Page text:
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Eliesha DelMastro credits her family and friends and professors like Lisa Prince-Clark, DNP, for helping her achieve her BSN and fulfilling a longtime goal to become a nurse. [Michael Holahan/Augusta University]

Find your passion and pursue it: College of Nursing graduate says we all have speed bumps along the way

Eliesha DelMastro has always had a passion for nursing, but “life happened” and her dream of becoming a nurse took a backseat.

Almost 20 years later, DelMastro is graduating with a Bachelor of Science in Nursing from Augusta University’s College of Nursing. The long road to graduation hit many speed bumps, but she has been proud to pass along life’s lessons learned along the way to her three children, Anthony, 18, Savannah, 15, and Parker, 12.

“Going back to college, I wanted to encourage them to either go to college or find something you are passionate about and pursue that,” she said. “I also wanted to show them that you can make mistakes and bad things can happen in life, but, if you’re consistent and there’s something that you really want to do, you can accomplish that.”

Obstacles along the way

She married at 18 and had her son a year later, while her family prepared to move for her then-husband’s military assignments. During their time together, they moved to Savannah, Georgia; Fort Leavenworth, Kansas; Fort Hood, Texas; Fort Knox, Kentucky; and Okinawa, Japan, before arriving at Fort Gordon.

DelMastro enrolled in a program for dental assistants, a field she felt would facilitate easy job transfers during deployments and military moves. While she liked her dental assisting job, she still pined for a career she was passionate about.

DelMastro emulated her parents when she got married and started having a family young because that’s what they did, and at the time, it was the one thing she was sure she wanted. However, in her marriage, she found herself in an abusive and unhealthy relationship. When her husband was deployed, she worked and took care of her children on her own. When he was home, she found herself living in a calculated environment over which she had no control.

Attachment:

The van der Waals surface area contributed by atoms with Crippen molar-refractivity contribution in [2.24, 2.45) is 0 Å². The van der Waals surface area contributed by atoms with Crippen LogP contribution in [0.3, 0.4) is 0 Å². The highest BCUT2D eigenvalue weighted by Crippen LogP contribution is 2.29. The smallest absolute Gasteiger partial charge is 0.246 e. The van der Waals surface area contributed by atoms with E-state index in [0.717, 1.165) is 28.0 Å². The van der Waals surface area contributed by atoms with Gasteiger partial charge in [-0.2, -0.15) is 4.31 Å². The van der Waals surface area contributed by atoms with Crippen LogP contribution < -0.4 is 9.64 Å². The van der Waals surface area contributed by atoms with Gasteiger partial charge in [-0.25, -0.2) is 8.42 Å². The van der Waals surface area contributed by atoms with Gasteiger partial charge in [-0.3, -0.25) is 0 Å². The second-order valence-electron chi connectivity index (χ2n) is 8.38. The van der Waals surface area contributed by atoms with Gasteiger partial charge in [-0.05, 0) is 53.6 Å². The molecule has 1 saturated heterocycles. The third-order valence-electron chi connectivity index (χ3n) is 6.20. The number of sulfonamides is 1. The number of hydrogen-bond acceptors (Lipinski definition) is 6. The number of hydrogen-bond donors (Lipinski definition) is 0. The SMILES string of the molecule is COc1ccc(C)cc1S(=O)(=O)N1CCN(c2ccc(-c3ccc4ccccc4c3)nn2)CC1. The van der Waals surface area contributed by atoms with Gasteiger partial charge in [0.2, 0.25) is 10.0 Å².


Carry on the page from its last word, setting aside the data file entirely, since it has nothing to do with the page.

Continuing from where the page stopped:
After initially supporting her decision to pursue nursing school while he was deployed, her former husband “stepped in and took it all away from me.” At the time, she didn’t see what he was doing, but her friends and family did, she said.

DelMastro said she had developed a mentality of “I can’t survive on my own” because she was young and had little children. In 2013, her husband left, and she was finally able to divorce and leave the situation. She decided to remain in Augusta to give her kids a sense of stability after feeling like they had lost everything. 

“I don’t like to ask for help. Thankfully, my job at the dental office I worked for was extremely supportive and stepped in to help.”

Eliesha DelMastro, Augusta University College of Nursing graduate

“We lost our house, and I had to sell my car. My kids and I went from not stressing out about paying bills to barely being able to afford basic groceries. We had help from co-workers and family, even though I tried rejecting it. They would sneak money into my purse and drop food off to my house; my kids and I moved into a 600-square-foot apartment, and, for four years, that’s where we lived until we got back on track.”